Nearest Town: Philipsberg / Hamilton Yearly Closure: **Weather dependant
Trail Rating:Class 1 Suitable for car w\caution Length: 54 Miles (Total Hwy 38 Length)
High-Clearance Required?: NO Wide/Long Vehicles?: NO TRAILERS (by law)
Type: in one side, out the other
**Usually May or June until November(ish) depends on weather (SEE MT DOT for details)
The Skalkaho Highway, pass, and falls are all great destinations, suitable for most 2wd cars. You do not need a jacked-up 4x4 for this one. The Skalkaho Road (Hwy 38), built in 1924, is a 53.8-mile mountain pass road. The highway takes you to the falls, which is quite literally right on the road (so no hiking is required). The road goes between, Phillipsburg on the eastern side. and Hamilton on the western side, of the Saphire Mountain Range and more or less follows the edge of the Saphire Wilderness Study Area.
NOTE: When many people hear the word "highway", they think of a multi-lane, well maintained, paved roadway. Montana Hwy 38 (aka The Skalkaho Road) IS NOT one of those. In Montana, the word "highway" simply means it is a road that is owned by Montana and maintained by the Montana Department of Transportation, and nothing more. It may be rough, rocky, muddy, full of mud puddles and impassable for much of the year, but if Montana owns it and MTDOT maintains it, it IS a Montana highway.
East Fork of Rock Creek
The very picturesque Skalkaho Falls, of Falls Creek, tumble about 150-feet down to and under the road. It then flows into Daily Creek, about 1000 ft below. The falls are about 21 miles from the Hamilton side and 33 from the Philipsburg side, so you can go in, see the falls and go back out the way you came in if that makes better sense for your trip.
It is a considerably easier trip to the falls from the Hamilton side. It is shorter, at only about 22 miles, has fewer switchbacks, and the road is wider and better than the section going over the pass from the other side. This may be the way to go to the falls for those that may be more sensitive to driving thin mountain roads.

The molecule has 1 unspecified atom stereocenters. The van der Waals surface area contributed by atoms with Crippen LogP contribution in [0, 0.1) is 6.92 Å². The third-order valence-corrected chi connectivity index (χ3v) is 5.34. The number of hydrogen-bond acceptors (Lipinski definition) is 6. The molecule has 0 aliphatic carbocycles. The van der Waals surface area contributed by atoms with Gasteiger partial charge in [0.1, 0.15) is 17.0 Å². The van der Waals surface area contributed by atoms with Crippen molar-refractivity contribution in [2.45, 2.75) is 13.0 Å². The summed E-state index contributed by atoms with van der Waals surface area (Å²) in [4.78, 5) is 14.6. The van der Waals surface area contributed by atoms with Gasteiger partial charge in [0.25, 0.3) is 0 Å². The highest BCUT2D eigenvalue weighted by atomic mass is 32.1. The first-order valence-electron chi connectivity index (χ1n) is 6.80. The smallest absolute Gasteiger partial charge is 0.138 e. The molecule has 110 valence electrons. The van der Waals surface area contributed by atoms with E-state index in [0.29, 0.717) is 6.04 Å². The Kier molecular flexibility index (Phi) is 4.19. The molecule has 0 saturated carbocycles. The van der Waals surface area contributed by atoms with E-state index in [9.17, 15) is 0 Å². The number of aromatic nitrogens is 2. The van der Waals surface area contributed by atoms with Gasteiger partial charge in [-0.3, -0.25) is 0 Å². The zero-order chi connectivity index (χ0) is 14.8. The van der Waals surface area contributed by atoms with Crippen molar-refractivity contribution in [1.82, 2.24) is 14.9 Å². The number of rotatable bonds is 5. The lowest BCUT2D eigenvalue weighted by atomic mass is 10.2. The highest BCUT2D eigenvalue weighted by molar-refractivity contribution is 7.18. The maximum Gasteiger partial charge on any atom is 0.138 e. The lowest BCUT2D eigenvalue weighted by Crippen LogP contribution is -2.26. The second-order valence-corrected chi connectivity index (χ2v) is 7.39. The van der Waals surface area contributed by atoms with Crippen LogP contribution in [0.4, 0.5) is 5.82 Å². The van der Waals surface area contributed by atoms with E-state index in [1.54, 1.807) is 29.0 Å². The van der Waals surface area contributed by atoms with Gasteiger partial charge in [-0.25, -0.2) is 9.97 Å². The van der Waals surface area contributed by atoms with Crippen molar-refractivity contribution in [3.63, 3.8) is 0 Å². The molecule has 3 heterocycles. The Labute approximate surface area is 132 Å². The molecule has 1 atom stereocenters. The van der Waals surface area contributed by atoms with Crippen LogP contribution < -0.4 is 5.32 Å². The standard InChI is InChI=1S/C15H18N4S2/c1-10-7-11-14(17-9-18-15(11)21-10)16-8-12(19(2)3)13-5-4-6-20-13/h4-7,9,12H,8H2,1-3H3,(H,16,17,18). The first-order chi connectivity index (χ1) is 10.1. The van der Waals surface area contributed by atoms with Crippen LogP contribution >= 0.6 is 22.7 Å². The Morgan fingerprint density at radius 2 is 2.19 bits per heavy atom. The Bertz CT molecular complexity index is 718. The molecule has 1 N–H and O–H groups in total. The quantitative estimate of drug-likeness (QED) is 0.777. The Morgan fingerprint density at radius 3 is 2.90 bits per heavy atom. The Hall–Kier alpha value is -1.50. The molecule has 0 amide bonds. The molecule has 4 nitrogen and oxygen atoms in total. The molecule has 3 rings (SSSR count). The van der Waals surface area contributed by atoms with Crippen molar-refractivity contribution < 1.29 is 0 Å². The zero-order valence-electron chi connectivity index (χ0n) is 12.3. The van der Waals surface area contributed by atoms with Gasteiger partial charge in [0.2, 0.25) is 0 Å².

Understand, the Skalkaho Highway is not for everyone. While the road surface is suitable for driving a standard passinger car on, Skalkaho Pass is still 7,258 feet above sea level can be pretty interesting at times. It is, in places, a dirt & gravel road with narrow sections, has drop-offs without guard rails, and blind spots where you can't see if someone is coming around the corner. This is mostly on the east side of the falls. In other words, it's a pretty normal unpaved mountain road. The road will go back and forth between being paved and unpaved several times from one side to the other. However, the unpaved sections are sometimes smoother.
Directions on this one are really easy. Get on Hwy 38 and go until you get to the falls and/or the other side. That's about it.
On the east side of the mountains, south of Phillipsburg and close to Porters Corner, is the intersection of Hwy 1 and Hwy 38. Coordinates to this intersection are: 46°14'45.8"N 113°19'57.2"W or 46.246057, -113.332561 ~ For a Google pin to this intersection CLICK HERE
Coordinates to the I93 / Hwy 38 intersection are: 46°12'24.1"N 114°09'21.0"W and 46.206688, -114.155844 ~ For a Google Maps pin to this intersection, CLICK HERE
Some travel tips: The views are great, but this is partly because you are so high above the valleys you are looking down at. If you have a fear of heights, I suggest driving the Skalkaho Hwy westbound from the Phillipsburg side to the Hamilton side. That way, you will get to hug the inside (mountain side) of the road instead of the "scary edge" side.
Take the road slowly. There are quite a few blind corners and you don't want to be driving like a jerk and run into someone else driving the same way. Much of this road is about 1.5 lanes wide so you need to share the road. People driving east on the road have, in places, a pretty sharp drop-off, so they will tend to be hanging out a bit more into the inside lane. Keep an eye out for them, go slow, and SHARE THE ROAD.
Much of the Skalkaho Highway is fully open to all traffic only part of each year. It often opens in June and stays open into November. Being open does not mean it is suitable for all cars, due to possible snowfall. If you are unsure if it is open or of current road conditions, PLEASE call the Montana Department of Transportation Travel Information line at 1-800-226-7623, or dial 511 on your cell phone, before making the trip. You can also visit the MTDOT website @ https://roadreport.mdt.mt.gov/travinfomobile/
NOTE: We are simply describing a 4x4 route. We accept no responsibility for your decisions. 4x4 off-roading can be great fun but it can also be dangerous. People can get hurt and vehicles can get stuck and/or damaged. Trail conditions can, do, and will, change at any time. Road conditions may no longer be accurately reflected in this or any trail description. Only you can decide what trails or obstacles your experience and vehicle can safely navigate. When in doubt, turn around. Wheel Safe!!